40 Shades of Lent, 5th Sunday-C, 07 April 2019
Isaiah 43:16-21///Philippians 3:8-14///John 8:1-11
Today is the last Sunday of Lent. It is hoped that by this time since Ash Wednesday, we have slowly acquired or even regained our contemplative spirit of prayerful silence. It is something very essential not only during these 40 days and in the coming Holy Week. It is only in silent prayers can we truly find balance in life as we discover what is valuable and what is worthless, things that last and things that pass. Prayerful silence teaches us to slow down, to be more discerning, and more trusting. The contemplative spirit thus leads us to grow deeper in our faith, hope and love in God. It is in the contemplative spirit where God works best in us.
We find this invitation to a contemplative spirit in our beautiful gospel today of a woman caught committing adultery whom Jesus refused to condemn. Unlike the previous four weeks when we heard all gospels taken from Luke, this Sunday’s story is from John that perfectly fits last week’s parable of the prodigal son to show us God’s immense love and mercy for us sinners. Every conversion, every contrition of sins presupposes silence. Recall how the lost son last Sunday realized his sinfulness while silently tending swine in a far away land.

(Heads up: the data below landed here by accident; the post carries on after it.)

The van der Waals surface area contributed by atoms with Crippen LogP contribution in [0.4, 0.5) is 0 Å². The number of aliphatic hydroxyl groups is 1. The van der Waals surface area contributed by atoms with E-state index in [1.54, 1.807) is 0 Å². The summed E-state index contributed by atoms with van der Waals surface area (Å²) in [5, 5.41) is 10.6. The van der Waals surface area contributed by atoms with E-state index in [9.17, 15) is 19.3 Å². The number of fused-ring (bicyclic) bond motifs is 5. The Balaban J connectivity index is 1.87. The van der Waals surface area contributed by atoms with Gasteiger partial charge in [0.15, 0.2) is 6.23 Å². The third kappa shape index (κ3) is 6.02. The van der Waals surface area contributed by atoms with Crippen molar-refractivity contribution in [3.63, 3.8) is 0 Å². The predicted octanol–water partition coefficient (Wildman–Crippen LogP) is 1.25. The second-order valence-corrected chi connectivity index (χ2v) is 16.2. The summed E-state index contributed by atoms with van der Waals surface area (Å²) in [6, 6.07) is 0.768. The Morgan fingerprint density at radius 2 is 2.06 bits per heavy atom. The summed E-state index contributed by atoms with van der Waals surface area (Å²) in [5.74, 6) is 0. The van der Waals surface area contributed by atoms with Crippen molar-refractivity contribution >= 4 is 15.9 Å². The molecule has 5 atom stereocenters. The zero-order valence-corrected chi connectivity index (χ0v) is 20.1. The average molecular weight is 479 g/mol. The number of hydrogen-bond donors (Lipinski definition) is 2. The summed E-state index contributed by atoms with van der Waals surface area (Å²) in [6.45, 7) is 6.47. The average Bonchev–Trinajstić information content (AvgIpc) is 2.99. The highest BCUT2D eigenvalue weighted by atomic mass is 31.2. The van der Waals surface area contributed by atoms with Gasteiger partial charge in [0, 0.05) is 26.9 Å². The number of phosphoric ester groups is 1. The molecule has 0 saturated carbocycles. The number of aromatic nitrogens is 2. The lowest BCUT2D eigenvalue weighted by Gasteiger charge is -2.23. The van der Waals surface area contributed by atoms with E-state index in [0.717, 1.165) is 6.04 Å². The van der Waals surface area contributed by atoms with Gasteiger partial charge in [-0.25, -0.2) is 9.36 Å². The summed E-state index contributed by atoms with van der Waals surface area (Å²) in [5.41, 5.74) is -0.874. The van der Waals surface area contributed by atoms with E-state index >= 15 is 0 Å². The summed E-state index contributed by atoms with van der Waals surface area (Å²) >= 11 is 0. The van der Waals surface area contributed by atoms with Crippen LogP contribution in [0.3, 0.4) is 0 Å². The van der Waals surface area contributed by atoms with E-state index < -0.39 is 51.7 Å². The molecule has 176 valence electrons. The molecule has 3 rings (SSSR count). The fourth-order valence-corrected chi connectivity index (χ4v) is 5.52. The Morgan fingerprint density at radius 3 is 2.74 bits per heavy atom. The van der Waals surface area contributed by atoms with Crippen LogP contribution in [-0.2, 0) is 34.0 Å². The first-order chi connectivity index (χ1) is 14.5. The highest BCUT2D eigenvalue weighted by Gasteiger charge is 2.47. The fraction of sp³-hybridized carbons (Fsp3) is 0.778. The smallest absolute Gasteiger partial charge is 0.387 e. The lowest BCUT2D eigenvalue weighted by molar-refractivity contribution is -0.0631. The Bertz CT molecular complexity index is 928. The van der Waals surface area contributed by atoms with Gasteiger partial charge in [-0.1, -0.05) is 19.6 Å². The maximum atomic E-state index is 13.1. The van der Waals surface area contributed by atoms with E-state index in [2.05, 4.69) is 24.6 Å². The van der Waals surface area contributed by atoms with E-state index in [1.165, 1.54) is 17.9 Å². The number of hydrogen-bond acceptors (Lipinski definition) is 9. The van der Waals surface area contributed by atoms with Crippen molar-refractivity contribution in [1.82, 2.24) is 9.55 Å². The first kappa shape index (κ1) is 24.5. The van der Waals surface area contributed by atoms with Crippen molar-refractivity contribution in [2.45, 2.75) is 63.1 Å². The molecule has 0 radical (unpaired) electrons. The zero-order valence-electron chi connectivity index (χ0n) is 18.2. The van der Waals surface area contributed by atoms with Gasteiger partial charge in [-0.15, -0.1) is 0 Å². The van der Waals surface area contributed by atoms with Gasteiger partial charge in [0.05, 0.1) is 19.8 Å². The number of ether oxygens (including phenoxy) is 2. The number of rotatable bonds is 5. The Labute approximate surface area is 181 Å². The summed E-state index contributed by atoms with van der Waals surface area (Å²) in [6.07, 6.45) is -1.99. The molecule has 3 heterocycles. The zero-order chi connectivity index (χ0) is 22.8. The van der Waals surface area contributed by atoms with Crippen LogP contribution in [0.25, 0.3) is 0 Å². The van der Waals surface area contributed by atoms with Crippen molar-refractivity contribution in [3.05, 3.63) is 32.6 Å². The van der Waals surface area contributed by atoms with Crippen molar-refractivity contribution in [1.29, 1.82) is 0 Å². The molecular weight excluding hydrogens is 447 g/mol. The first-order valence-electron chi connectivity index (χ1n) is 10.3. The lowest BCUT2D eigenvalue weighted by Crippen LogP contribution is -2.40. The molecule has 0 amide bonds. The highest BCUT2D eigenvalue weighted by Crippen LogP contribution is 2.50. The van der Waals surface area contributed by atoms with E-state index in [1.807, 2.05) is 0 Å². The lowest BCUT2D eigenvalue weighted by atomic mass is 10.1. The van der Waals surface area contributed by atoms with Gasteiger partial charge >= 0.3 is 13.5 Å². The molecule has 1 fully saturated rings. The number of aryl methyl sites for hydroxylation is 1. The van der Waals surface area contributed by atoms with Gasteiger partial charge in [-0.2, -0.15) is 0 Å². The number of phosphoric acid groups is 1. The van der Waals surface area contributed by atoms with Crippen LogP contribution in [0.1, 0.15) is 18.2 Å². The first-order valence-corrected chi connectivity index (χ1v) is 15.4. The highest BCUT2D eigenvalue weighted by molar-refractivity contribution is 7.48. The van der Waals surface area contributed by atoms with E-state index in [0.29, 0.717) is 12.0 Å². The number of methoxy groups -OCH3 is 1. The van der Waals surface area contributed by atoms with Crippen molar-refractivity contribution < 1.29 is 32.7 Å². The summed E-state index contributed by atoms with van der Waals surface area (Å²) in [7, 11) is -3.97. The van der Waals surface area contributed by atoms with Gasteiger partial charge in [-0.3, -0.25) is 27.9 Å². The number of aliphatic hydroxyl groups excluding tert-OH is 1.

Jesus went to the Mount of Olives. But early in the morning he arrived again in the temple area, and all the people started coming to him, and he sat down and taught them. Then the scribes and the Pharisees brought a woman who had been caught in adultery and made her stand in the middle. They said to him, “Teacher, this woman was caught in the very act of committing adultery. Now in the law, Moses commanded us to stone such women. So what do you say?” They said this to test him, so that they could have some charge to bring against him. Jesus bent down and began to write on the ground with his finger.John 8:1-6
We have seen how Jesus foiled other insidious plots against him through tricky questions but this one involving a woman caught committing adultery shows us a fine image of him as the Christ. His silence, his bending down and his writing on the ground are moving moments that touch our hearts and make us wonder all the more, who is this man?